When you can't think of a name for a trait...

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I've been busy creating a list of 30 personality traits for my tulpa, after reading the FAQ Man's guide for personality creation. I liked his approach, and felt that it was a good way to make a set list of traits that my tulpa could change later if he (most likely) wants to. However, I've run into a few problems with finding names for certain trait descriptions. I'm forming my tulpa to be laid-back yet charismatic (and a bit sly), and I want one of his traits to be that because of his tendencies to try and be cool and confident all of the time, he has trouble opening up about emotional things, but when he does, it's usually in the heat of the moment. I couldn't come up with a name for this trait, and I was wondering if I should just tie it onto the description for another trait, like "passionate". I'm sorry if this question comes across a bit ridiculous, I'm only just beginning the entire process of creating a tulpa.

Any feedback at all would be helpful. So far I have "laid-back", "flirtatious", "sly", "confident", "passionate", "funny", "caring/protective", "kind", "clever", "charismatic", and "unreligious".

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Really, you don't have to limit yourself to a one-word trait. You could write a sentence or so if you like.


If he tries to be cool and confident (implying that this is an act) you could call it "pseudo-cool" or "faux-confident."


(I'm not a linguist, as you can tell.)


I've never read FAQman's guide (or any- I never felt the need to) so I couldn't give you any specific advice there, but don't worry about following everything straight to the letter.

White text- Ash (the host!)

Red text- Quartz!

Purple text- Gamzee!

Blue text- Obsidian!


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I read the guide you're talking about and went with it in certain parts. The trait part is one of the things i actually liked and used, and i think it works great for the early phase of development. However, it isn't necessary to stick with a buzzword, just keep it short.


"laid-back yet charismatic (and a bit sly)" is pretty much on point, so there is no reason why it shouldn't work that way too. It is about the definition of clear traits instead of being unclear with your image of the tulpa.


Edit: I still recommend to read some more guides, the FAQman guide is pretty lousy in some points.

Tulpa: Alice

Form: Realistic Humanoid/Demonic Creation

She may or may not talk here, depends on her.

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Writing down traits isn't the goal of this exercise, what you want to do is to understand different traits, which together will shape the personality of your tulpa. In the end, I tend to advise people to use trait forcing more as a suggestion than anything that absolutely decides what your tulpa will be. Think in terms of "I would like it if you were like this", but give them the final choice.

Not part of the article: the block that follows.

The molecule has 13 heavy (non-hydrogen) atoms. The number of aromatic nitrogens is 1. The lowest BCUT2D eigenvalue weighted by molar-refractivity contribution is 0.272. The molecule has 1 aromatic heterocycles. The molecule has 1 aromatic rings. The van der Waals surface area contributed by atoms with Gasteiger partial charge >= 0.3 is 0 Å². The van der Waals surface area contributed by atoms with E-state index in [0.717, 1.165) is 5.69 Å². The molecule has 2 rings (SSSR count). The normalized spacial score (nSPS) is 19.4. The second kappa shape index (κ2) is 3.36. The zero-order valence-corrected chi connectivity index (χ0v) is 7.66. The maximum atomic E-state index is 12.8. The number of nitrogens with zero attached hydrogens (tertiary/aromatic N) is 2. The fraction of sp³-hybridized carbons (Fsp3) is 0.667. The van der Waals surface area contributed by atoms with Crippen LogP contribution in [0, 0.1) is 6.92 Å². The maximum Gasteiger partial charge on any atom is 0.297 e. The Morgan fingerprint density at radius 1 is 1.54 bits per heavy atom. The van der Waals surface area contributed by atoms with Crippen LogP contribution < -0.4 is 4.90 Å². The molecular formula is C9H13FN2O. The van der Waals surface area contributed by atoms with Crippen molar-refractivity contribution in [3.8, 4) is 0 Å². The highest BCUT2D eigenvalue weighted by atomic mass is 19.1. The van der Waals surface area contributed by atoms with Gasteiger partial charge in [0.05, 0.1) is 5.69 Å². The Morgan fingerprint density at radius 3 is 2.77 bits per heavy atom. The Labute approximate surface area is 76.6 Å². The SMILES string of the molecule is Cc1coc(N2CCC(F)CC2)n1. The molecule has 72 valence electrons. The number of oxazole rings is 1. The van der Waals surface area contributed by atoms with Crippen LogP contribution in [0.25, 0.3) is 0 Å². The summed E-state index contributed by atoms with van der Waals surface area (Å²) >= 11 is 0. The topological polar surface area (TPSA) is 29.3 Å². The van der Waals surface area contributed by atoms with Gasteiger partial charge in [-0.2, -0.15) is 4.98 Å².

Also, some of those traits you wrote down are a little odd to read. Flirtatious makes it sound like you want a waifu who flirts with you, and unreligious makes it sound like you want to control what they believe - it's hardly even a personality trait. I'd reconsider the list you have, and hope that you don't end up using a list that is more "my ideal boyfriend" than anything else.

Feel free to ask me anything.

Suffering is self-imposed. Don't let it control you.

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IMO, the personality forcing entails some action-to-id in general, so even if one had the best intentions for offering implicit volition after they ironed out a transitory disposition for them to foster, the potency of influence and yearning for certain attributes becoming a predisposed schemata for them gets undermined. Then comes the matter as to why the host seems demystified of their tulpa not seeming to be autonomous in some way.


In other words, the personality forcing being used in context as an end-all be-all implies that the overall disposition during development is solely contingent on a person’s actions and instances for the sake of finding something workable for their soon-to-be tulpa, and making a justification that it’s for good faith; this isn’t me making a judgement of it being morally suitable, or wrong. So, something to consider is that it’s merely a supplement, and can be a heuristic where the tulpa finds out for themselves on who they are by utilizing their actions and instances as a supplement towards their collective disposition. Because at the end of the day, they’re probably going to wonder if their existence is solely based on their actions and instances, or something much more than that.


TL;DR: If it gets them thinking as to what their existence is contingent on, and doesn't disrupt them from that trial-and-error towards sentience that's treated as genuine for the host, then there's no need to foam in your mouth if the name of the trait isn't good enough for a word slinger.

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